Interpreting Data: What's the Median?

Contributor: Meghan Vestal. Lesson ID: 11277

Don't be middle-of-the-road about learning how to interpret data. Median is important whether you have the flu or are buying a laptop. Find out how and why with online and written practice and a quiz!

categories

Elementary

subject
Math
learning style
Visual
personality style
Lion, Beaver
Grade Level
Intermediate (3-5)
Lesson Type
Quick Query

Lesson Plan - Get It!

Audio:

When you look at the following set of data, what do you see as the middle number?

2, 5, 2, 3, 3

If you said 2 is the middle number, you are incorrect! Let's find out what the correct answer is to this problem!

In the first part of this Interpreting Data series, you learned how to find the mean for a set of data.

Before you begin learning about median, let's practice finding the mean. Find the mean for the following set of data. Check your answer with a calculator:

13, 27, 6, 13, 22

The mean for this set of data is 16.2. If you did not get 16.2 for your answer, you may want to go back and review the Related Lesson on mean in the right-hand sidebar before moving on. You will need to know how to find the mean to complete this lesson.

Now, you will learn another way to analyze and interpret data: finding the median. When you hear the word "median," what comes to mind? Discuss your thoughts with a teacher or parent.

Median means middle, and when determining the median of a group of numbers, you are just looking for the middle number.

Let's find the median of a series of numbers you saw in the previous lesson. You found the mean, or average, number of goals scored per game for Josie's soccer team. What is the median, or middle number, for this set of data? Discuss and explain your answer to a teacher or parent:

Game

Goals Scored

Game #1

2

Game #2

5

Game #3

2

Game #4

3

Game #5

3

Did you say 2 is the median for this set of data? If you said the answer is 2, you are incorrect.

Although it is in the middle, there is one thing you must do before simply finding the middle number like you did in the beginning of the lesson. Before you can find the median for any set of data, you must first put the numbers in order from least to greatest. Make sure to write all the numbers, including those that are used more than once. When you put the goals scored at each of Josie's soccer games in order, it should look like this:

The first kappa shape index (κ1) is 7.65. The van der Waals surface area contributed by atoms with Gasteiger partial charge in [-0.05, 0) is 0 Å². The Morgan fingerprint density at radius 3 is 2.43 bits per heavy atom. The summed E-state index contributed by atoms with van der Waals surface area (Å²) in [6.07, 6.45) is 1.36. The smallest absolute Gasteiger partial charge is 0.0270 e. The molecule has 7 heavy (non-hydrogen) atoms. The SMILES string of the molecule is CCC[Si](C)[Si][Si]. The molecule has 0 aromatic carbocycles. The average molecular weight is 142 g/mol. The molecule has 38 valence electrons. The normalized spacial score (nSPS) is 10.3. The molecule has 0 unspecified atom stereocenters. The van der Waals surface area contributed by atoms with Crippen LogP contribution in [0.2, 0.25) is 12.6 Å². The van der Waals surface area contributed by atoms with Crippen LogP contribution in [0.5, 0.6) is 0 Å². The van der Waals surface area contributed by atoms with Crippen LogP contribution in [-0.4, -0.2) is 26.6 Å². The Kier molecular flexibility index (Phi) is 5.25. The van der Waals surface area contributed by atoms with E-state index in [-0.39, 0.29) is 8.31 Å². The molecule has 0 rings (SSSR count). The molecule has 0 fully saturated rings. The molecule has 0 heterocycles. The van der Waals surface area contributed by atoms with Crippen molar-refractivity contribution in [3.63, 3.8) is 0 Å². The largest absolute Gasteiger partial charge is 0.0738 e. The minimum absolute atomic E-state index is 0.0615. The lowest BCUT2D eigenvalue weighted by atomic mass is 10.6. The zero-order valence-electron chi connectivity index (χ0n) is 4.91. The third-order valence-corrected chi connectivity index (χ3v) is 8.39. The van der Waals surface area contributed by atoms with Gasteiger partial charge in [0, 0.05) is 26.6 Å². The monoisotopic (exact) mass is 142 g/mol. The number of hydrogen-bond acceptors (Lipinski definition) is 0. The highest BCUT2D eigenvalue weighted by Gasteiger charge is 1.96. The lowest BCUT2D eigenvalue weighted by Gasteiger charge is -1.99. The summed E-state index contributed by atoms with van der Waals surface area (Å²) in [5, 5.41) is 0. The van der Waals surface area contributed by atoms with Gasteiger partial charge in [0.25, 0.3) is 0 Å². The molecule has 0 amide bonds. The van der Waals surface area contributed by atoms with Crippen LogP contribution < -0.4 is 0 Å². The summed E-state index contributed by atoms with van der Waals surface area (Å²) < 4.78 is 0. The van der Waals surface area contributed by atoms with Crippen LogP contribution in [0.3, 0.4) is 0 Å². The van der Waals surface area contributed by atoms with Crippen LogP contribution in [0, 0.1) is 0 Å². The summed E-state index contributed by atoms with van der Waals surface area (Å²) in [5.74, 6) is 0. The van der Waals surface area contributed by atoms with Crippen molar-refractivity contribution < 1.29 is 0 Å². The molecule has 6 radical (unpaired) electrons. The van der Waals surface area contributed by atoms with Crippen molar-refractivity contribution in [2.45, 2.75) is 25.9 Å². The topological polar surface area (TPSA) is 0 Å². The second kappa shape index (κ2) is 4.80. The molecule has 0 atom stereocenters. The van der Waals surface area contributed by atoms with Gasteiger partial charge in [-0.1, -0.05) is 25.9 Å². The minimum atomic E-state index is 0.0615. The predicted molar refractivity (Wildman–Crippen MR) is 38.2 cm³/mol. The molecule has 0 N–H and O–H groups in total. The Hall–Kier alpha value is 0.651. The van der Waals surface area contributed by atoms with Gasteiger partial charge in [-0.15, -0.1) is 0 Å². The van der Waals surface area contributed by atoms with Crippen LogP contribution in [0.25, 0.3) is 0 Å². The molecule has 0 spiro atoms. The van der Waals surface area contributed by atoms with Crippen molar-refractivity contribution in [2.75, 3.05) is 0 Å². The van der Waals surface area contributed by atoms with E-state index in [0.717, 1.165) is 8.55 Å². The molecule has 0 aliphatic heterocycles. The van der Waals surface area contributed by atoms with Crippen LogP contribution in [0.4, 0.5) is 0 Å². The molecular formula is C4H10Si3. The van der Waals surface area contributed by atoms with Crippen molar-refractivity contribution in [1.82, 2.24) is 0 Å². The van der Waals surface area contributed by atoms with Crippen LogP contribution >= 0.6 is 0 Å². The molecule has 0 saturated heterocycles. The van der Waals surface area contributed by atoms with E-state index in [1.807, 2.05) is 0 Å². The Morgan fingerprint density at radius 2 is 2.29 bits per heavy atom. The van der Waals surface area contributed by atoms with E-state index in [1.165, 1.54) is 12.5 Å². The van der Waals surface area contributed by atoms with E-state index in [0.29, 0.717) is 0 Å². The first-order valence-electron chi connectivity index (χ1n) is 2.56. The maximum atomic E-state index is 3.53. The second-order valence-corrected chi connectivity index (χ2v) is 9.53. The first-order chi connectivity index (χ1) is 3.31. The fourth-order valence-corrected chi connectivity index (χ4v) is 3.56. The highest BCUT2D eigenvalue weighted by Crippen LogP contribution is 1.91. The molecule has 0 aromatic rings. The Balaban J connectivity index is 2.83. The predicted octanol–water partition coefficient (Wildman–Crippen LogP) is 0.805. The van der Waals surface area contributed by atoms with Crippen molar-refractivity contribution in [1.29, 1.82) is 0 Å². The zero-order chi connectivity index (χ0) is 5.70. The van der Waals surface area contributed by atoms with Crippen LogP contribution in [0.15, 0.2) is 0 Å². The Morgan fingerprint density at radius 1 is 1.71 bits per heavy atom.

Now, tell your teacher or parent what the median is for this set of data.

Did you say 3 is the median for this set of data? That is correct!

When you put the numbers in order from least to greatest, 3 is the middle number. Remember, the middle number should have the same amount of numbers on each side of it. For example, in this problem, there are two numbers before the 3 and two numbers after the 3.

Unfortunately, the median is not always as easy to find as it was in the problem with Josie's soccer team. Anytime you have an odd amount of data, there is a clear middle number. When you have an even amount of data, there are two middle numbers. For example, Tom's soccer team scored the following goals at each game this season. What is the median for this set of data?

Game

Goals Scored

Game #1

3

Game #2

1

Game #3

1

Game #4

3

Game #5

2

Game #6

6

When you put the data in order from least to greatest, you can see there are two middle numbers; 2 and 3. Does that mean 2 and 3 are both the median? No, only one number can be the median for a set of data. If only one number can be the median for a set of data, how do you think you would go about finding the median? Discuss your ideas with a teacher or parent.

To find the median for an even set of data, you must find the mean (average) for the two middle numbers. Use this information to help you find the median for the number of goals that Tom's soccer team scored. Show your answer to a teacher or parent.

The median number of goals that Tom's soccer team scored is 2.5. When you add the two middle numbers (2 and 3) together, you get 5. 5 divided by 2 (the total amount of data that was added) is 2.5. Sometimes, when you divide, the quotient may have a never-ending decimal. When this is the case, round to the nearest hundredths place.

This information may seem confusing when it is first introduced, but once you get the hang of it, finding the median is easy. Move on to the next section to continue reviewing how to find the median for a set of data.

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